A strange name for a dish, I know, but it was the only name I could come up with where I'd be sure these masterful spuds wouldn't be confused with any other taters. I first thought of calling them "twice cooked potatoes" because they are first boiled, then roasted, but I didn't want them to be confused with "twice baked potatoes". Next, I thought that "smashed baby potatoes" might work, but was concerned that they would be confused with a more traditional "smashed or mashed potatoes".
Archives for July 2012
As we have shown with his quiche, his fried chicken, and his brownies before, these lovelies are what result when Chef Thomas Keller decides to rain his genius down upon an old standard and elevate it to new heights. Keller has an amazing ability to get to the purest form of what a dish should be, stripping away unnecessary ingredients, focusing on building the flavor of what's left, and serving it up in a beautiful little package.
My friend Devaki at Weave a Thousand Flavors made a dish similar to this a few months back and I was intrigued. When I saw Anne Burrell of Food Network fame have a go at it as well, I knew I had to give it a try, as both of these gals really know what they're doing in the kitchen.
I love playing with pestos, and over the years have made them with basil, arugula, cilantro, and spinach. The word pesto derives from the Italian "pistare" which means to pound or crush, and can be made with anything that can, yes you guessed it, be readily pounded or crushed. Most folks never think beyond basil and pine nuts when they think of pesto, but I encourage you to experiment a little with combinations of greens / herbs, nuts and cheeses that you like together, and come up with a few on your own.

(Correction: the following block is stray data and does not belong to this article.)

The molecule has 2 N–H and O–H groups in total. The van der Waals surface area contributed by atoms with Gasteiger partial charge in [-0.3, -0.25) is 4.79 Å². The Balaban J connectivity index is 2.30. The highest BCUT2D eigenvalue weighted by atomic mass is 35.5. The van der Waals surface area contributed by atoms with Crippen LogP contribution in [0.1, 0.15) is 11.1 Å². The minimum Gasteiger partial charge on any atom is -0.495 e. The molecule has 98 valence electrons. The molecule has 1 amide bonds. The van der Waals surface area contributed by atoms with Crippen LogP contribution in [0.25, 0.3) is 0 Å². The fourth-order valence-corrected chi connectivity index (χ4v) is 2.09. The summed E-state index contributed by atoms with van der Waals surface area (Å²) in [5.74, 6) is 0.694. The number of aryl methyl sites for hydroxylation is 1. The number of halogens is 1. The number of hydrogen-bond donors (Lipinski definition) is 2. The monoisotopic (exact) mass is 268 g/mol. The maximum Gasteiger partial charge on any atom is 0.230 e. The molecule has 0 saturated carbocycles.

One of the lessons I return to again and again when teaching Cooking Matters courses, is the idea of planning for leftovers. One way to do so is to make large batches of certain foods say on a Sunday for the express purpose of feeding the family in the subsequent days. Another way of looking at leftovers is to have a few recipes (or more accurately, techniques and concepts) that you can readily turn to when you find your fridge full of leftovers that you hadn't necessarily counted on.
Well I hadn't either until a few months back, but now that I've discovered them they are quickly becoming a frequent guest at our table. Many of the ones I'm seeing these days come pre-marinated in some sort of nasty chemical wash, and to those I urge you to say NO…… thank you very much. If you can find some plain ones though, pick them up and try this dish, you'll be hooked.
Like their petite cousins the chicken tenders, these meat spears are taken from the underside of the breast from a rarely used muscle that yields a terrifically tender piece of meat. They are naturally lean, but have a great texture and are an easy way to enjoy turkey without firing up a whole bird.
Unlike years past where we've cooked steaks, ribs and lobsters for our 4th of July feast, this year we planned to keep things a little simpler (but no less delicious), by grilling up some burgers and dogs, and steaming up some fresh ears of corn for our crowd.
Except, in the bustle and excitement of our 4th of July celebrations (also my sister's birthday!), I totally forgot about the corn and it sat chilling in bags in our basement while the party raged on above.
This is a dish that can be whipped up in no time at all, especially if you buy pre-made flat breads like we did when making these. We usually craft our own pizza dough when making pies at home, but the other day I was so pressed for time that I bought some flatbreads that were already made for this Middle Eastern flavored treat. These are great either baked in the oven, or finished on an outdoor grill if it's just too stinkin' hot to be inside. Serve them as a main course, or slice them into small wedges or squares for a great appetizer or cocktail party snack.